Alid’s Lightening Catcher

Long, long ago on a remote southern island in Stockholm, there lived a small group of people. These people supported themselves on fishing and foraging in the woods.

And they were a nasty bunch.

Whenever they got the chance, they would steal from other villages, or they would shout abuse from the hill tops or urinate in the lake water. For years this went on until one day Thor, from his heavenly position, got tired of listening to their behaviour and profane language. Now Thor, being the God of Thunder, had resources at his fingertips. With one swift movement of his hammer, he shot a bolt of lightning down at the villagers and blew them straight off the hillside. 

But this didn’t stop the villagers. Laughing at Thor, they shook their fists and shouted abuse up into the sky. This made Thor more angry and for every time they laughed, he continued to bombard them with lightning. The years went by and with new generations, the behavior of the villagers changed. Tired of being blasted from above, they began to speak more kindly, to stop their stealing and to use appropriate methods of hygiene. But Thor was an unforgiving God and lividly continued to shoot his burning bolts down onto them.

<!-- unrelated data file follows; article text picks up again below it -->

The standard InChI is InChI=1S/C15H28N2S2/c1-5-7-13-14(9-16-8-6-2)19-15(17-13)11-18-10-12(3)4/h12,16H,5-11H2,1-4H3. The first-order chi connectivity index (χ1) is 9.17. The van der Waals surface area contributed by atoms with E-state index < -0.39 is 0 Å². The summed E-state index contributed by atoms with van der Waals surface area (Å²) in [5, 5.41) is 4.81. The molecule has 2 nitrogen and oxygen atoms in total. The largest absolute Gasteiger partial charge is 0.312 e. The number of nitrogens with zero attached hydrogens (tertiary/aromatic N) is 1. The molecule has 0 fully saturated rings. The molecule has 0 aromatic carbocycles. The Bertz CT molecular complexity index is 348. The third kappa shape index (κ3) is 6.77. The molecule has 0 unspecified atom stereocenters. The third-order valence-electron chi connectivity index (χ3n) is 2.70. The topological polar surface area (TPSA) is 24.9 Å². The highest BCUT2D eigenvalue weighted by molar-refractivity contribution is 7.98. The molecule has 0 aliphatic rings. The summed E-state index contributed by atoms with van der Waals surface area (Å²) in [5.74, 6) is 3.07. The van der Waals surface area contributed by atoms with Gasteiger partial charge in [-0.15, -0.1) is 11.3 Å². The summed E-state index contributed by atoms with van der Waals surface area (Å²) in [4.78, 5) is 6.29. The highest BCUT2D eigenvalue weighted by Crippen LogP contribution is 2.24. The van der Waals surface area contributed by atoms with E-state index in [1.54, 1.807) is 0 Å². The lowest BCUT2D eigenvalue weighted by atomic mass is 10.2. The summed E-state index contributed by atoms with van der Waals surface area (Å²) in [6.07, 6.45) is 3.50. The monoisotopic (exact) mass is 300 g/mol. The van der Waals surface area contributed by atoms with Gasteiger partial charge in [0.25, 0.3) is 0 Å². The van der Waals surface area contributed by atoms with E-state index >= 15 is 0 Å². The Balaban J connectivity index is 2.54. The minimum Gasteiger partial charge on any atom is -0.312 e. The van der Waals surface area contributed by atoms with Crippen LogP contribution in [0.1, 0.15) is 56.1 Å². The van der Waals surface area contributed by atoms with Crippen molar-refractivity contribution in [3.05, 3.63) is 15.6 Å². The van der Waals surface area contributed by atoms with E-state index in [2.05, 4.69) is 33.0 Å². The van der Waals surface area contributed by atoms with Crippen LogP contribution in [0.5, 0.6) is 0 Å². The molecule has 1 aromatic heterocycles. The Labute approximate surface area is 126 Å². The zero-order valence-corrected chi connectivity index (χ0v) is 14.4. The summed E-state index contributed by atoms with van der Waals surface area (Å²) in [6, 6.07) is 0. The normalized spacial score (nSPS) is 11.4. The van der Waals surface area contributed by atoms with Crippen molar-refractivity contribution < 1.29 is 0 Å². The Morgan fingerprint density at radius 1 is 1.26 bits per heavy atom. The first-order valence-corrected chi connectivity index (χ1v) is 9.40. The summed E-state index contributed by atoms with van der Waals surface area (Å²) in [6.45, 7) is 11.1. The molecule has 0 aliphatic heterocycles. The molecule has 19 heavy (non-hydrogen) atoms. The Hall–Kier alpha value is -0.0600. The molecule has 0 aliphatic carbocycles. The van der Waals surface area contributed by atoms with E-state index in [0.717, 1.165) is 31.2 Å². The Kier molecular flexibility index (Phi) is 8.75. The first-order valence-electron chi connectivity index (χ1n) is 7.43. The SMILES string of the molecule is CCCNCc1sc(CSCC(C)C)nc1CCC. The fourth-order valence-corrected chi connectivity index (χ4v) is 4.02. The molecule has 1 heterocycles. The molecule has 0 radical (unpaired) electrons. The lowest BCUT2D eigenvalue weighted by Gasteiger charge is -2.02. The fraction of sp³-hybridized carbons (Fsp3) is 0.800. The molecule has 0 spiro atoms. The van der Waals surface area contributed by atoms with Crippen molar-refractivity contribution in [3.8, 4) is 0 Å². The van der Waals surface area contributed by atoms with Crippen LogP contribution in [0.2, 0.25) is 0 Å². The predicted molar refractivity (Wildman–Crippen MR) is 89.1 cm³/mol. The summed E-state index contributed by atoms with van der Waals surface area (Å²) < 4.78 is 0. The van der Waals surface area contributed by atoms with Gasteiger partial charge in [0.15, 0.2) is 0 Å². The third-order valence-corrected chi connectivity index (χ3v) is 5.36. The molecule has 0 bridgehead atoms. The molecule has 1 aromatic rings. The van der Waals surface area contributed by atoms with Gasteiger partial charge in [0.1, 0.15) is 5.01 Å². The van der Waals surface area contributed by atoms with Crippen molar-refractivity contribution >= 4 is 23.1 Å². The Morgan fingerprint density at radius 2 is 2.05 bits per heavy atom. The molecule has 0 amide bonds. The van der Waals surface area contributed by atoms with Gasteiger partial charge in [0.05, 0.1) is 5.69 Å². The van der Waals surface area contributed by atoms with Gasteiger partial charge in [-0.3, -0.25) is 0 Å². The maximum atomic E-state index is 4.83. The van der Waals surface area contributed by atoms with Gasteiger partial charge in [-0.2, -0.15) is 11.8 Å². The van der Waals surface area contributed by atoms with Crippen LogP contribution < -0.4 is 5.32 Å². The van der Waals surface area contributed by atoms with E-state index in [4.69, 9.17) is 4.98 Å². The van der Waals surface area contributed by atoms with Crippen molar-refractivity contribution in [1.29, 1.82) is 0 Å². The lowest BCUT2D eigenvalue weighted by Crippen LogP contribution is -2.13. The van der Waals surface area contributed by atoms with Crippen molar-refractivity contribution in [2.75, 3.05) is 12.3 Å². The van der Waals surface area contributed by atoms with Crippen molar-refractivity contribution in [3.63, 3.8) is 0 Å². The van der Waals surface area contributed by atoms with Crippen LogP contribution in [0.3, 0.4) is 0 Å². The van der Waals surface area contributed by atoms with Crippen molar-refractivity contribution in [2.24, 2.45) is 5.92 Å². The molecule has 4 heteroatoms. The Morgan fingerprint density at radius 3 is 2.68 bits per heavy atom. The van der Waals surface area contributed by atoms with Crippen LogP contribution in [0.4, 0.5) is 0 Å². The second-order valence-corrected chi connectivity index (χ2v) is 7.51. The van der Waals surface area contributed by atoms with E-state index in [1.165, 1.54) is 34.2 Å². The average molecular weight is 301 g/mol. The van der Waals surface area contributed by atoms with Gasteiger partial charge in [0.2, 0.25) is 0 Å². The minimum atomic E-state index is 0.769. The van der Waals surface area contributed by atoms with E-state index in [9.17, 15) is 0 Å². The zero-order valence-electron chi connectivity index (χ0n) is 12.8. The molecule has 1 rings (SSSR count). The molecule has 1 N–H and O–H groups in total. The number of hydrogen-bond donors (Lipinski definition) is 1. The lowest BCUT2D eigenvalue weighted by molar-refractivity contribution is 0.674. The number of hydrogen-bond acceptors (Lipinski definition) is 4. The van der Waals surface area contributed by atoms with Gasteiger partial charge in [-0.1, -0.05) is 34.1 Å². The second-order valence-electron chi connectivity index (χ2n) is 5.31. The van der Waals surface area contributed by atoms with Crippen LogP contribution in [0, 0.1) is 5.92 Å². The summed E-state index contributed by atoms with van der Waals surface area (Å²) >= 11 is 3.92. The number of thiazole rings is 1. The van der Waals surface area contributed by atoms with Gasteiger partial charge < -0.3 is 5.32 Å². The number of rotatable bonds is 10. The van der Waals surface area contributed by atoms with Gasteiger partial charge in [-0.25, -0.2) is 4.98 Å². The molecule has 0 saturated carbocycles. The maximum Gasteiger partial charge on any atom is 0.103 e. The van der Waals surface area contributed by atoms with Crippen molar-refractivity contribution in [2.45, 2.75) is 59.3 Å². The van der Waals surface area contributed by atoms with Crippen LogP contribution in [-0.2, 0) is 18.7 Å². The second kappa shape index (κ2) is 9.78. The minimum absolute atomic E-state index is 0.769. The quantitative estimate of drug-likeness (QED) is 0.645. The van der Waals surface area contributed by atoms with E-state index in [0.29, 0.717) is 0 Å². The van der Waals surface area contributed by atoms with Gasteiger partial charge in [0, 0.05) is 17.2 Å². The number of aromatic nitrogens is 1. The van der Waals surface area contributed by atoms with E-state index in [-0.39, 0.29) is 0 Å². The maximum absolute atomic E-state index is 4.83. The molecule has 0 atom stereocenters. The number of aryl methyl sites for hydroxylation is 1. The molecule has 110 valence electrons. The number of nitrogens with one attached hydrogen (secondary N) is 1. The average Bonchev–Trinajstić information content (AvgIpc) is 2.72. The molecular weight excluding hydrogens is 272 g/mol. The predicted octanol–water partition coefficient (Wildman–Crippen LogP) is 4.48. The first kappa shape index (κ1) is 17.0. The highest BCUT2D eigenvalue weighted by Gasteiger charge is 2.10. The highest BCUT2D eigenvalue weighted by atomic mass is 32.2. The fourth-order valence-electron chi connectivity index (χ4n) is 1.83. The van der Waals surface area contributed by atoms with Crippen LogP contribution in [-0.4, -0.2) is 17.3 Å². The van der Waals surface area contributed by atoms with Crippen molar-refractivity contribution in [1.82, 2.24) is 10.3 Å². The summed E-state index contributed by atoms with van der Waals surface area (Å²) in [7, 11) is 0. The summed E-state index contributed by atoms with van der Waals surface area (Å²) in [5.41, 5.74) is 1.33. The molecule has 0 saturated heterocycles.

More time went by and the villagers realized that Thor would not cease. Instead they would have to combat his attacks. They dug a fire pit to engulf the lightning, but it did not work. They built a fountain to extinguish the lightning but this didn’t work either. They sacrificed goats and pigs. But nothing worked and Thor’s wrath continued to rain down. 

In despair, they turned to the wisest woman in the village – Ancient Alid. Alid was somewhat of a witch and the villagers were rather scared of her. But she had an idea. She told them to build a lightning catcher. So the villagers set to work. 

For years they built, until one day their masterpiece was finished. Upon the highest point of the hill, they had constructed a lightning catcher. The structure had two mighty towers reaching high up into the sky. And it worked! Every time Thor threw a lightning bolt, it was dissolved into one of the towers first and did not hit the village. The people of the village rejoiced! They were saved and slowly they could start to grow their community in the safe shadow of their construction. In honour of the wise lady, they gave the structure a name.  Hög Alid – High Alid.

You can still see it there today, high on the hilltop of Södermalm.  Today Stockholmers use it as a church but long ago it was built to protect the people from a very different god. 

 

 

högalid<

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